We at Serlo have the goal to establish a high-quality learning website. We have formulated guidelines in order to help our active users to create the layout and structure of our articles in a unified and consistent manner.

There are general guidelines at bottom of the Help for Editors page. These guidelines are meant to make it easier to get started and offer guidance regarding the creation of articles, courses, exercises and solutions.

Guidelines specific to Permaculture

Articles, Figures and Courses

Articles serve to better understand technical terms and explain functions, concepts, principles and methods of permaculture.

Pictures and graphs can be integrated into an article in order to make it more appealing. They also support the understanding of functions, principles and methods of permaculture.

Courses are meant to teach practical skills or processes in permaculture step by step.

Please refer to the general Guidelines Pages for Didactics, Structure and Formatting of articles and courses.

Every Article and Course must have References.

Exercises and Solutions

Exercise tasks and solutions serve different purposes: to create awareness, to deepen understanding or to revise learned content. They also help practicing methods and ways of thinking of permaculture.

As for permaculture there are different types of tasks:

Action tasks

  • For rehearsing key competences (social skills, communication- and IT-skills)
  • Work order for field research, creative suggestions, project works, public campaigns etc.
  • No explicit solution; maybe hints for the implementation

Everyday-Check-Tasks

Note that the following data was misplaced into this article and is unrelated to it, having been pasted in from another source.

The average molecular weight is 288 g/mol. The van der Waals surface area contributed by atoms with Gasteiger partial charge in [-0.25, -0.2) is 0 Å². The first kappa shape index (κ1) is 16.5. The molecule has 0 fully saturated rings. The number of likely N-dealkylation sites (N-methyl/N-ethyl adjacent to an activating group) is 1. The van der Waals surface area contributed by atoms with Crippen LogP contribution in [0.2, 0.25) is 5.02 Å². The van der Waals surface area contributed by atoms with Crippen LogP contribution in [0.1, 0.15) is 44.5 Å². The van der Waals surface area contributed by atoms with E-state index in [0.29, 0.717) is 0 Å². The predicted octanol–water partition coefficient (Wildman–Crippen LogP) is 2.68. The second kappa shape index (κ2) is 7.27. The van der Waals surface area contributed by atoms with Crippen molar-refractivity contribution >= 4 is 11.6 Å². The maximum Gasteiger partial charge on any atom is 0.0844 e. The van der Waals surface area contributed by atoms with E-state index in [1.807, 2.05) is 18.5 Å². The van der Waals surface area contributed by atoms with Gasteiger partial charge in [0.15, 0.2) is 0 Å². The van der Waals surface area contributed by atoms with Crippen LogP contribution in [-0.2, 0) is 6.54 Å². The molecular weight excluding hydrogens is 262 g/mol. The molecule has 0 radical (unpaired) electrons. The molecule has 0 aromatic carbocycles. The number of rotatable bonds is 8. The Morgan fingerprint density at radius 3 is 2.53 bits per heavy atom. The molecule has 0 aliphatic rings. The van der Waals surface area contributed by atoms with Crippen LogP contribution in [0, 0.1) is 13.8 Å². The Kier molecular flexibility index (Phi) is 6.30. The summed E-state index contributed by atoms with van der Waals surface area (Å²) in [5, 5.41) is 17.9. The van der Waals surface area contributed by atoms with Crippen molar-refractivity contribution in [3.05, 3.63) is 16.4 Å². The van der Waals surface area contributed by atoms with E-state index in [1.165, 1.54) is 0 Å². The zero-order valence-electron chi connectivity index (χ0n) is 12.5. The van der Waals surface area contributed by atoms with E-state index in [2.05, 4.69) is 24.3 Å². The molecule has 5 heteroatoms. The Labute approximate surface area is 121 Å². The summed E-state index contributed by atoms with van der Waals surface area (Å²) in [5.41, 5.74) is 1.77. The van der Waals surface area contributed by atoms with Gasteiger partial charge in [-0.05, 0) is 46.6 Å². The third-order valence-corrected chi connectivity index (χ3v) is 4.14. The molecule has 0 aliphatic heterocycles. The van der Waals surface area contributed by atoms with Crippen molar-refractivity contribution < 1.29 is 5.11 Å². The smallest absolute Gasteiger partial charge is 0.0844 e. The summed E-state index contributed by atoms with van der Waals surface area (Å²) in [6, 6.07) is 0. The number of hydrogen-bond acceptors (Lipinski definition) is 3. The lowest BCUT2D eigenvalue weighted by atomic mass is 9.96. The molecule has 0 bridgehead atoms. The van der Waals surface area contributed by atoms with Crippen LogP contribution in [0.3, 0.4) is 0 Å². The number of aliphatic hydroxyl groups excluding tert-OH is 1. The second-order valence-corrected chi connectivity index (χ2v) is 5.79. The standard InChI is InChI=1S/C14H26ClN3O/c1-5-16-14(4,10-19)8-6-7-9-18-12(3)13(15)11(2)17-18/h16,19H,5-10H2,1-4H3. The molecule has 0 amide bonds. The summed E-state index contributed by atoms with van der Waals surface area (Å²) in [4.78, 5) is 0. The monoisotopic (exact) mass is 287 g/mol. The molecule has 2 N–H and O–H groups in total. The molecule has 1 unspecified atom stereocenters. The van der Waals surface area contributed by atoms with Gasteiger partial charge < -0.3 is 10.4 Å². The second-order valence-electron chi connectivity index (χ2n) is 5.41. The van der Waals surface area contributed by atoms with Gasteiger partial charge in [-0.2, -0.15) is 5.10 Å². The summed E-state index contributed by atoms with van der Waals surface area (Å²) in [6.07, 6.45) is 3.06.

• To relate lessons learned to the own experience world
  • Mental or sensual reflection on one’s own lifestyle and its implications for the system earth
  • Examples of solutions which can be complemented by users

Experience tasks

  • To foster sensual experiences in one’s own environment in order to develop problem or solution oriented thinking concerning issues of permaculture
  • Observing things and/ or connections in the world
  • Guidance for experimenting

Deepening tasks

  • To explain contents or structure of a deeper understanding
  • Explaining concepts or structures and its connections
  • Ideally related to practice, for example “Explain a friend the principle of zoning…”
  • Calculating a respective results
  • Linking further content or concrete results in the solution
  • Operators: “Explain”, “Research”, “Calculate”, …

Understanding tasks

  • To foster independent deductive reasoning
  • Construction or discussion tasks, brainstorming
  • Making plans or a sketch
  • Collecting own ideas for permaculture application in one’s own environment
  • Exemplary construction plans or ideas in the solution
  • Operators “Construct”, “Sketch”, “Collect ideas”, “Discuss”, “Dream”,…

Read on in the general guidelines section to learn about layout and formatting of tasks and solutions.

Videos

Videos are valuable tools in Permaculture education when it comes to showing practical skills or processes. Video-tours illustrate the explanation of constructions or tools of permaculture.

It is important that videos are well structured and short: at the beginning of a video, its content should appear in text-format and the displayed information should always relate to context.

Videos should not be longer than 7 minutes. A good balance between technical information and appealing, motivating design is perfect.

In order to make later translation easier, video comments can be added from offstage. Thereby, the text can easily be exchanged. As for quotes and interviews, one can work with subtitles.

Find out more on Embedding and Creating Videos.

Epistemological reflections

One of the main goals of permaculture is to foster majority, reflecting and judging autonomously. Articles of permaculture should be formulated as neutral as possible. Information should always be put in their respective context. Value judgments and not (yet) secured facts should always be exposed as such.